Public Library of Science. (2008, November 19). Cellular Safety Shelters Allow TB Agent To Survive In Infected Individuals. ScienceDaily. Retrieved April 23, 2014 from www.sciencedaily.com/releases/2008/11/081114081001.htm
Public Library of Science. "Cellular Safety Shelters Allow TB Agent To Survive In Infected Individuals." ScienceDaily. www.sciencedaily.com/releases/2008/11/081114081001.htm (accessed April 23, 2014).

Share This



More Health & Medicine News

Wednesday, April 23, 2014

Featured Research

from universities, journals, and other organizations


Featured Videos

from AP, Reuters, AFP, and other news services

Big Pharma Braces for M&A Wave

Big Pharma Braces for M&A Wave

Reuters - Business Video Online (Apr. 22, 2014) Big pharma on the move as Novartis boss, Joe Jimenez, tells Reuters about plans to transform his company via an asset exchange with GSK, and Astra Zeneca shares surge on speculation that Pfizer is looking for a takeover. Joanna Partridge reports. Video provided by Reuters
Powered by NewsLook.com
Study Says Most Crime Not Linked To Mental Illness

Study Says Most Crime Not Linked To Mental Illness

Newsy (Apr. 22, 2014) A new study finds most crimes committed by people with mental illness are not caused by symptoms of their illness or disorder. Video provided by Newsy
Powered by NewsLook.com
Hagel Gets Preview of New High-Tech Projects

Hagel Gets Preview of New High-Tech Projects

AP (Apr. 22, 2014) Defense Secretary Chuck Hagel is given hands-on demonstrations Tuesday of some of the newest research from DARPA _ the military's Defense Advanced Research Projects Agency program. (April 22) Video provided by AP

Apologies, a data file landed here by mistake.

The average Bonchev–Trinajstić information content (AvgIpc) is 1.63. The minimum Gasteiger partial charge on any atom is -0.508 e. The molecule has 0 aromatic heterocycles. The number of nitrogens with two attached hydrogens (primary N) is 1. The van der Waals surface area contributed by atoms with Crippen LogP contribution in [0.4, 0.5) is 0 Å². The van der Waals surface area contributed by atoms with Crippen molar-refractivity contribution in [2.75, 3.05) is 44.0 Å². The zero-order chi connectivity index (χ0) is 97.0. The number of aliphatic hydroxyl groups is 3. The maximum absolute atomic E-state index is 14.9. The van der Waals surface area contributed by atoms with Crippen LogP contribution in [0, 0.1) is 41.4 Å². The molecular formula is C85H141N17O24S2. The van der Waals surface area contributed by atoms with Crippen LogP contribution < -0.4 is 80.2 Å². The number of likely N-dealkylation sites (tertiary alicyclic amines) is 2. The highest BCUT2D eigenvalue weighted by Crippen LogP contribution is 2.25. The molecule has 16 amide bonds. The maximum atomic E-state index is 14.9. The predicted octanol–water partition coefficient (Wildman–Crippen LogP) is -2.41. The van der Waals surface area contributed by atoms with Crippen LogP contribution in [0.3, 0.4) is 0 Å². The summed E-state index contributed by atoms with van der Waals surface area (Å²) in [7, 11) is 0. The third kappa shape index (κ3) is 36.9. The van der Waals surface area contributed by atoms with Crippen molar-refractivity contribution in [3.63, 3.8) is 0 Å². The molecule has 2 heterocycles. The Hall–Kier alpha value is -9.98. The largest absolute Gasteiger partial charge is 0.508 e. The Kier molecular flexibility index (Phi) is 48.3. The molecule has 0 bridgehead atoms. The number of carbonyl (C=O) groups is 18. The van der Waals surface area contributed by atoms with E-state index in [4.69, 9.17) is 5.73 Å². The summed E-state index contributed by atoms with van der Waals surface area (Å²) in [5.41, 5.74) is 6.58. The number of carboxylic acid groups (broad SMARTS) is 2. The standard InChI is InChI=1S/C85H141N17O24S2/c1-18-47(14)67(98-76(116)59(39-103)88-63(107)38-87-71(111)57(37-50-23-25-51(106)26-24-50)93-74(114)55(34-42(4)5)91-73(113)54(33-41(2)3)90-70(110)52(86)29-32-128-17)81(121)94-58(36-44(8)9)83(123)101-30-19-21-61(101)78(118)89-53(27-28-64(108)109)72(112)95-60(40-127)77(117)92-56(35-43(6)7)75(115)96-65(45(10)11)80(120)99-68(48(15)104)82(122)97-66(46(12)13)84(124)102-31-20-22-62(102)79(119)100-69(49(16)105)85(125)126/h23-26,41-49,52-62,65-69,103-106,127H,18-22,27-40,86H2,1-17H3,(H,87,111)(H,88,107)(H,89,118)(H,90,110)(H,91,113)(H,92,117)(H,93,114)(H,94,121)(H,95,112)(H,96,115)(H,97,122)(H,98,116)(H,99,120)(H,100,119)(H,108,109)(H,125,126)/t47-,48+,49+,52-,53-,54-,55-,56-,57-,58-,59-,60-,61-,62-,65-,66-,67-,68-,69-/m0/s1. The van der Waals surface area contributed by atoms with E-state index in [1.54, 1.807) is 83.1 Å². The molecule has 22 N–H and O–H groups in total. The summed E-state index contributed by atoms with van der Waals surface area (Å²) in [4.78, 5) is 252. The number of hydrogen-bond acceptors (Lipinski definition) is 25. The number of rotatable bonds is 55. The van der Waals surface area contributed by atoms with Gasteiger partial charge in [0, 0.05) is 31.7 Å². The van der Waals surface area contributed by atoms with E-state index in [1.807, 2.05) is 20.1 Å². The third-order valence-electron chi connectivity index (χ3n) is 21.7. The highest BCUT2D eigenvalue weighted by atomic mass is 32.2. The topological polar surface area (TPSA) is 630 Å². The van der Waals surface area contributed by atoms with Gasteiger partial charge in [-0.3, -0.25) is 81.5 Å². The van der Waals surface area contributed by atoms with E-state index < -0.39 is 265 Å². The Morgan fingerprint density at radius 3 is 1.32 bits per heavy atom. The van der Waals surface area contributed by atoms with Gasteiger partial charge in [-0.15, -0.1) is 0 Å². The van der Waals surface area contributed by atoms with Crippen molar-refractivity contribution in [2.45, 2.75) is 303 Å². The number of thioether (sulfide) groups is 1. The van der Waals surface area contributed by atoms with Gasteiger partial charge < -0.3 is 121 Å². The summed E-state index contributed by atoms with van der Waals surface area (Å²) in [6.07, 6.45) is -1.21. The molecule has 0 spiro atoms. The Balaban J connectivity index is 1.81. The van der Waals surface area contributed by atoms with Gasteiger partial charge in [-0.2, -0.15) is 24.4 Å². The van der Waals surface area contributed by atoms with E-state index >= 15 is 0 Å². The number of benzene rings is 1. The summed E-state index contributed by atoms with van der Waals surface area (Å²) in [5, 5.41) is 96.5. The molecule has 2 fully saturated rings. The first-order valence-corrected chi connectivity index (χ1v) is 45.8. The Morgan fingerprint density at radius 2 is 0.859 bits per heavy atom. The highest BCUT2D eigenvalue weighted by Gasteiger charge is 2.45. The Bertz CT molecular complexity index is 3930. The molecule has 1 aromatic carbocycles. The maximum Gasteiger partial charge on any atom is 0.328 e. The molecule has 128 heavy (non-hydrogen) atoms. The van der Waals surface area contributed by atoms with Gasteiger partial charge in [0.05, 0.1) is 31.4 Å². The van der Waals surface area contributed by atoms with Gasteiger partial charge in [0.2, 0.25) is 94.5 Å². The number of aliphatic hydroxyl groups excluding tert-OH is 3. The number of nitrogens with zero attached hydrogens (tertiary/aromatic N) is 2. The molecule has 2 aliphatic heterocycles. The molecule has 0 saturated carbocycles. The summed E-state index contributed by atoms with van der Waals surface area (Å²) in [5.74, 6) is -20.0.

Powered by NewsLook.com
How Smaller Plates And Cutlery Could Make You Feel Fuller

How Smaller Plates And Cutlery Could Make You Feel Fuller

Newsy (Apr. 22, 2014) NBC's "Today" conducted an experiment to see if changing the size of plates and utensils affects the amount individuals eat. Video provided by Newsy
Powered by NewsLook.com

Search ScienceDaily

Number of stories in archives: 140,361

Find with keyword(s):
Enter a keyword or phrase to search ScienceDaily for related topics and research stories.

Save/Print:
Share:

Breaking News:
from the past week

In Other News

... from NewsDaily.com

Science News

Health News

Environment News

Technology News



Save/Print:
Share:

Free Subscriptions


Get the latest science news with ScienceDaily's free email newsletters, updated daily and weekly. Or view hourly updated newsfeeds in your RSS reader:

Get Social & Mobile


Keep up to date with the latest news from ScienceDaily via social networks and mobile apps:

Have Feedback?


Tell us what you think of ScienceDaily -- we welcome both positive and negative comments. Have any problems using the site? Questions?
Mobile: iPhone Android Web
Follow: Facebook Twitter Google+
Subscribe: RSS Feeds Email Newsletters
Latest Headlines Health & Medicine Mind & Brain Space & Time Matter & Energy Computers & Math Plants & Animals Earth & Climate Fossils & Ruins